Petitti said MLB is "especially proud of our connection to the military" and he cited what happened just a few days earlier, when MLB became the first professional sports league to stage a regular season game on a military base. The field for that Fort Bragg game on Independence Day was built from scratch and left for members on the base to use.
"We could think of no better way to honor the services provided by our military veterans than giving them an opportunity to transition in a way that makes sense," Petitti said. "This type of organization fits in perfectly with what baseball believes in. We've been a huge supporter of Welcome Back Veterans, over $30 million donated over the last few years to that organization, so we can't think of a better organization than this."
For Finley, the official All-Star event was also an opportunity to wax nostalgic on his own past Midsummer Classic moments. At Turner Field in 2000, he managed an RBI single off the great Mariano Rivera in the bottom of the ninth.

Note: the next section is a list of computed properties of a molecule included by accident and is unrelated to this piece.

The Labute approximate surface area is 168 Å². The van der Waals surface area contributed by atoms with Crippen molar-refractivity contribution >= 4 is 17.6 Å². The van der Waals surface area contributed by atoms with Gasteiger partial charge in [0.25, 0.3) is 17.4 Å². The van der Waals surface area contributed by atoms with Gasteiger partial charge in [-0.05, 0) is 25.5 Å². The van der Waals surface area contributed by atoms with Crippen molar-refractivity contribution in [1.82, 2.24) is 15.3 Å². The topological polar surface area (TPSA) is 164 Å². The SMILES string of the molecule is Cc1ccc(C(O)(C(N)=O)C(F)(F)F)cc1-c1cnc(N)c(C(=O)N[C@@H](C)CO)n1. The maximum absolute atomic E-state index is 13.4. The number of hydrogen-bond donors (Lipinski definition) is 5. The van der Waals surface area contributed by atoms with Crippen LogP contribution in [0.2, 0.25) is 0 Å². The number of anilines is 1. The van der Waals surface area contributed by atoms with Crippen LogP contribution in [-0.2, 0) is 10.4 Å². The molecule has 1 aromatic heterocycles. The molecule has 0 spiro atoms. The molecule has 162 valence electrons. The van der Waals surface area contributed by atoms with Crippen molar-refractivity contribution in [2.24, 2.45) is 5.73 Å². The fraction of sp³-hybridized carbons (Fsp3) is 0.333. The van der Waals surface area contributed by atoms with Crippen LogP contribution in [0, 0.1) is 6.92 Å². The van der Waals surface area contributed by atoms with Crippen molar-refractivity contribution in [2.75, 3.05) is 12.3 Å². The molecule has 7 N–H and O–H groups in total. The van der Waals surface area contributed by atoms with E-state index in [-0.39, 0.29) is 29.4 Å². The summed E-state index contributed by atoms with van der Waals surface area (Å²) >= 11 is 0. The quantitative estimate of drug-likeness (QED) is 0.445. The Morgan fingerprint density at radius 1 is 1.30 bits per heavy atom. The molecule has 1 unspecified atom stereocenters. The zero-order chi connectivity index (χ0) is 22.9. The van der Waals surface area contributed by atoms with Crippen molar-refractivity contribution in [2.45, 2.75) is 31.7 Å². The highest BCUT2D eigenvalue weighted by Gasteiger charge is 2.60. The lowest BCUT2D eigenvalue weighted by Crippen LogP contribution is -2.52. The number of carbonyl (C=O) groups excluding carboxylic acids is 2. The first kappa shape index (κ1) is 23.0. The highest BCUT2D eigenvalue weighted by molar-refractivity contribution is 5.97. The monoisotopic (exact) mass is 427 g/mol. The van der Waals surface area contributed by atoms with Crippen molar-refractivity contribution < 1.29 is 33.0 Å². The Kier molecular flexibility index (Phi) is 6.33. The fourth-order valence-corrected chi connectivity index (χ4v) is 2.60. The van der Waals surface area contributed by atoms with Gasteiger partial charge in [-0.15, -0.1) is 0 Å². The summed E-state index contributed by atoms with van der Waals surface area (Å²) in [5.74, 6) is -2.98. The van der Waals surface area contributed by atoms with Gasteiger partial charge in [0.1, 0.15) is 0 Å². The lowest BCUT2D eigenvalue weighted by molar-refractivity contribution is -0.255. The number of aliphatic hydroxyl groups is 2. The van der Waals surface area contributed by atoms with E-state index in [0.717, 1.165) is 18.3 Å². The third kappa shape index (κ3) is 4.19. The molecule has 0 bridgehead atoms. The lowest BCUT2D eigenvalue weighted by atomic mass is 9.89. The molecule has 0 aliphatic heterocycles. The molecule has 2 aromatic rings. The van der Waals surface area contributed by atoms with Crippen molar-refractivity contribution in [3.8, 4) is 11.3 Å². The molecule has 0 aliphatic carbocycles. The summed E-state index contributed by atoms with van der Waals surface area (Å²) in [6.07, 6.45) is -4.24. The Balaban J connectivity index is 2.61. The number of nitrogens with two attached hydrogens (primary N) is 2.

"I remember my at-bat prior to that, it was in the ['98] World Series," Finley said. "He blew me up about right here next to my hands. It was the first time I'd ever faced him. I had that memory in my head and I had to get that back. I was not going to let him beat me in the All-Star Game. I choked up about four inches and still got jammed, but I was able to squeak it out to center field."
The 87th All-Star Game will be televised nationally by FOX, in Canada by Rogers Sportsnet and RDS, and worldwide by partners in more than 160 countries via MLB International's independent feed. ESPN Radio and ESPN Radio Deportes will provide national radio coverage of the All-Star Game. MLB.com, MLB Network and SiriusXM will also provide comprehensive All-Star Week coverage. For more information, please visit allstargame.com.
Mark Newman is enterprise editor of MLB.com. Read and join other baseball fans on his MLB.com community blog. This story was not subject to the approval of Major League Baseball or its clubs.